The trial ended in conviction in May 2004, but the murders date from 1994. The reason for the long delay before the trial began is that the Canadian government, in utter disregard of its international and national responsibilities, insisted on extraditing the two young men to the United States without first demanding protection for them against the death penalty. It took many years for this cause to make its way to the Supreme Court of Canada. The Court, taking into account international opinion, finally ordered the government to demand from the Americans that the accused, Sebastian and Atif, be exempted from the death penalty should they be convicted at trial. Once these guaranties were obtained, the extradition finally took place in 2001, and the two young men were tried in Seattle, Washington in 2003 - 2004.

But at the trial many serious errors were committed by the judge, particularly by his refusal to admit crucial evidence that would have compellingly demonstrated the innocence of the accused and also highlighted the incompetence and negligence of the investigation.

The judge did allow as evidence at the trial the "confessions" that the two young men had been compelled to make after being physically threatened by Canadian police. These "confessions" are the only evidence against the young men, and were the sole grounds for their arrest. Yet, the "confessions" were made only after the two young men had been threatened by officers of the Royal Canadian Mounted Police who had pretended to be members of a crime organization, and who made it clear that they were in the business of killing people. The undercover police plunged Sebastian and Atif into a scenario in which the two young men thought their lives and those of people near to them were at stake if they did not "confess" to the murders. The purpose of this police operation was to force the two young men to confess no matter what, even though the material and circumstance evidence exonerates them completely.

This affair has revealed that the Canadian federal police are using these tactics, which scorn human rights, on a routine basis. Many other cases of Canadians who have been wrongfully convicted have been recently brought to light. In Winnipeg, in a case of murder and rape dating from 1992, two young men, aged 17 years old, had been found guilty and condemned to a life sentence after having made "confessions" following a police operation of the same type as was used against Sebastian and Atif. Since then, new evidence has been found: In September 2004, DNA analysis proved that the two young men were not responsible for the crime. However, one of the two young men had since committed suicide. For him and his family, it is now too late to obtain justice.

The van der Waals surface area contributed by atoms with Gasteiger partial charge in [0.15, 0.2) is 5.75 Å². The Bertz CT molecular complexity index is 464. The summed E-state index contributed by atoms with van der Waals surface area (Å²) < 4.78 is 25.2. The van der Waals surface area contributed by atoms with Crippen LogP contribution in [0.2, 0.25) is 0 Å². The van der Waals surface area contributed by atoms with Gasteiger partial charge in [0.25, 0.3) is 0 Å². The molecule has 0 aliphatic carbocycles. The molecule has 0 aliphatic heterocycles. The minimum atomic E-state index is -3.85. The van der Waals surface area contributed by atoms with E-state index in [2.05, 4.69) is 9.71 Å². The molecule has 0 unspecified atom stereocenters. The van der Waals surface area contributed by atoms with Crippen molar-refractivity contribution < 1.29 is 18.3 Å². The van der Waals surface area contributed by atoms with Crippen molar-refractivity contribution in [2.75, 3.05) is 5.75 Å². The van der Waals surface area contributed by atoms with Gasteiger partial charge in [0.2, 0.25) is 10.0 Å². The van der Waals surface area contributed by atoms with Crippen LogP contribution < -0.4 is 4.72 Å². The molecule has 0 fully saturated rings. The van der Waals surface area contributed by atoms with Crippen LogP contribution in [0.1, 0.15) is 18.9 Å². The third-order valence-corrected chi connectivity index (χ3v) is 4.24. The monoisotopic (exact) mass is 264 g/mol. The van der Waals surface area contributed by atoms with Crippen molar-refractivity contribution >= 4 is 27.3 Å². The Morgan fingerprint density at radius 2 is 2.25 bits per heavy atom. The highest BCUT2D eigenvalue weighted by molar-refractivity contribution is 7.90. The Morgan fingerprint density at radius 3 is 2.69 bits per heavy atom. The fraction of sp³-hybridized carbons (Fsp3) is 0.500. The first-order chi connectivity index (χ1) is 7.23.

It has been recently discovered that the Canadian federal police is not only conducting this kind of operation with complete impunity at home, but is also training policemen from foreign countries on how to apply these methods in their own countries. Police from Belgium and Australia have been trained by Canadian police and are now authorized and trained to set unavoidable traps for innocent people. It is possible that policemen from additional countries have been also received this training. This is why we have serious reason to worry for the respect of human rights as long as these operations remain legal in Canada and abroad.

Sebastian Burns Atif and Sebastian will go on to appeal their sentence. Those who support them will continue to do so in this fight, along with everybody who believes that justice should be based on truth, integrity and respect for human rights. A web site has been developed to present the appalling details of this case and of the use of these undercover methods in general: www.rafayburnsappeal.com  

It is important to alert the international community of those who fight for the defense of human rights about these Canadian police methods, and to encourage them to exert pressure on the Canadian government to adopt necessary legislation that forbids the use of these methods in Canada and the exportation of these methods to other countries.